Like precious faith; not in respect of the degree or strength of it, but in respect of the object, Christ, and the benefits that come by it, justification, sanctification, adoption, &c., in which respect the faith of the weakest believer is as precious as that of the strongest.

With us; either with us apostles, or with us Jewish Christians, born or inhabiting in Judea.

Through the righteousness of God; the Greek preposition which we render through, may likewise be rendered with, as 2Pe 1:5 Act 7:38, in the church, that is, with the church; and so the sense is either:

1. Through the righteousness, i.e. truth and faithfulness, of Christ in his promises, whereof the faith of the saints was an effect: or:

2. Through the righteousness of Christ, as the meritorious cause of their faith: or:

3. With the righteousness of Christ imputed to them, and made theirs upon their believing. They had obtained like precious faith as the apostles themselves and others had, together with the righteousness of Christ, an interest in which always accompanies faith, Rom 4:22.

And our Saviour Jesus Christ: there being but one article in the Greek, these words are to be understood conjunctly, the particle

and being but an explicative, and the sense is: Through the righteousness of our God, even our Saviour Jesus Christ, who is God: see the like, 2Pe 1:11 3:18 Joh 20:28 Tit 2:14.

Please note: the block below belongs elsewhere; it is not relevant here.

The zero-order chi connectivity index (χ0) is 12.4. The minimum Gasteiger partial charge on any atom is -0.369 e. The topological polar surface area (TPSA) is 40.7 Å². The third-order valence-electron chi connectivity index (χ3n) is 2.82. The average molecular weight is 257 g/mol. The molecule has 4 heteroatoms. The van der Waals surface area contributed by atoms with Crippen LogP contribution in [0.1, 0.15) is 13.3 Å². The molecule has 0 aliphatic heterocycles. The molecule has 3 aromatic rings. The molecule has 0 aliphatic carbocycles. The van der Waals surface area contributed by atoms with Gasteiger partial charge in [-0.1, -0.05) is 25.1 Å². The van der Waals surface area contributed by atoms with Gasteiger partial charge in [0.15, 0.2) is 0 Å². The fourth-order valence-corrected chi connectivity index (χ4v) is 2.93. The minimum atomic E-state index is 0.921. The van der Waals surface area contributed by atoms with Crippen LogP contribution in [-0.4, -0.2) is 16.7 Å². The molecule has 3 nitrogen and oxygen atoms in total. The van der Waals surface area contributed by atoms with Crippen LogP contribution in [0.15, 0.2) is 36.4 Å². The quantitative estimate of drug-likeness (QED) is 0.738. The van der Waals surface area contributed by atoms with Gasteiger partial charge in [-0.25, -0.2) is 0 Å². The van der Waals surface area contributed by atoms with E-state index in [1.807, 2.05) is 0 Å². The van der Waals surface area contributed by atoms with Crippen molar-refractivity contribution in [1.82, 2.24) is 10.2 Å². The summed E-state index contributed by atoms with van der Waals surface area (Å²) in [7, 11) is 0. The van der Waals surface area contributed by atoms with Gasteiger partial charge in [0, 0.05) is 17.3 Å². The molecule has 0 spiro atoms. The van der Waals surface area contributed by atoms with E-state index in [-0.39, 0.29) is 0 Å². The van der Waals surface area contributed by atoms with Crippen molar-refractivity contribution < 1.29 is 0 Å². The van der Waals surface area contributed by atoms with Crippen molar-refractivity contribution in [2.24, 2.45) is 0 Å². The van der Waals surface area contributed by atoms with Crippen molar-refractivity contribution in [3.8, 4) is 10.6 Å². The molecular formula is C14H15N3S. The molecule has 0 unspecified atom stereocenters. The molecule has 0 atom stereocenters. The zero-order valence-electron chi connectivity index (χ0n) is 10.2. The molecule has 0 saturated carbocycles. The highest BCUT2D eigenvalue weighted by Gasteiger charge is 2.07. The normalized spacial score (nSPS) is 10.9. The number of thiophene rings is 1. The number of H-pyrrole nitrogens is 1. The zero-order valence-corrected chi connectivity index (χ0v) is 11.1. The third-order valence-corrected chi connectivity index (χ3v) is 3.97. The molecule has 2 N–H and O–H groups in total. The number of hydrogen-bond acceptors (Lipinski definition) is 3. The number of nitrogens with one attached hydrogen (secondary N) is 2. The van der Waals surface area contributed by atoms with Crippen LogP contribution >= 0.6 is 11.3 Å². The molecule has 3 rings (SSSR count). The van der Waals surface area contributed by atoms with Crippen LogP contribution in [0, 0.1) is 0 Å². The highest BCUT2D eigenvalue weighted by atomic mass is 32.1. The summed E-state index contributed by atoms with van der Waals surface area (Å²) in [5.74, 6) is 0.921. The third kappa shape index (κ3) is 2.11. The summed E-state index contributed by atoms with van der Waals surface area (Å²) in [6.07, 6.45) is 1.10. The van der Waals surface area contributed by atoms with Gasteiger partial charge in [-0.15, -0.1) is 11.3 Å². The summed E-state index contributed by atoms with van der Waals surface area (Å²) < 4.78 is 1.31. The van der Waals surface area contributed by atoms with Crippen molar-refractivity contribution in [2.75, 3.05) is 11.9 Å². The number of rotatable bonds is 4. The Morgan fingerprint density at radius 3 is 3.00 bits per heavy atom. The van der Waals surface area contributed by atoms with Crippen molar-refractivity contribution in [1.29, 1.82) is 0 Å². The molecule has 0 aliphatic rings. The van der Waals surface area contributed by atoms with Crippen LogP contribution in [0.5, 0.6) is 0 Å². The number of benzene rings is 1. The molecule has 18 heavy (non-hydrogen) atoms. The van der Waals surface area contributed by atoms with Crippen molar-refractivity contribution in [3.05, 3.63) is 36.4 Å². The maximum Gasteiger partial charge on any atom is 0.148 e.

Simon Peter, a servant, and an apostle of Jesus Christ,.... The writer of this epistle is described first by his names, Simon Peter; the first of these was the name by which he was called from his infancy by his parents, and by which he was known when Christ called him to be a disciple and follower of him, and is the same with Simeon; and so it is read in most copies; see Acts 15:14 a name common with the Jews; the latter is what was given him by Christ at his conversion, John 1:4, and answers to Cephas in the Syriac language; and both signify a rock or stone, because he was built upon Christ, the rock and foundation, and chief corner stone, and with a view to his future solidity, firmness, and constancy: and he is next described by his character as a servant, not of sin, nor Satan, nor man, but Jesus Christ, whose servant he was, not only by creation, but by redemption and grace; and not merely a servant of his, in common with other believers, but in a ministerial way, as a preacher of the Gospel, which this phrase sometimes designs. The use of it shows the apostle's humility, his sense of obligation to Christ, and acknowledgment of him as his Lord, and that he esteemed it an honour to stand in such a relation to him: but to distinguish him from a common servant of Christ, and an ordinary minister of the word, it is added, "an apostle of Jesus Christ": one that was immediately sent by Christ, had his commission and doctrine directly from him, and a power of working miracles, in confirmation of his mission and ministry being divine, and an authority at large to go everywhere and preach the Gospel, plant churches, and put them in due order, and place proper persons over them. This is said to give weight and authority to his epistle: and further, in this inscription of the epistle, the persons are described to whom it is written, as follows,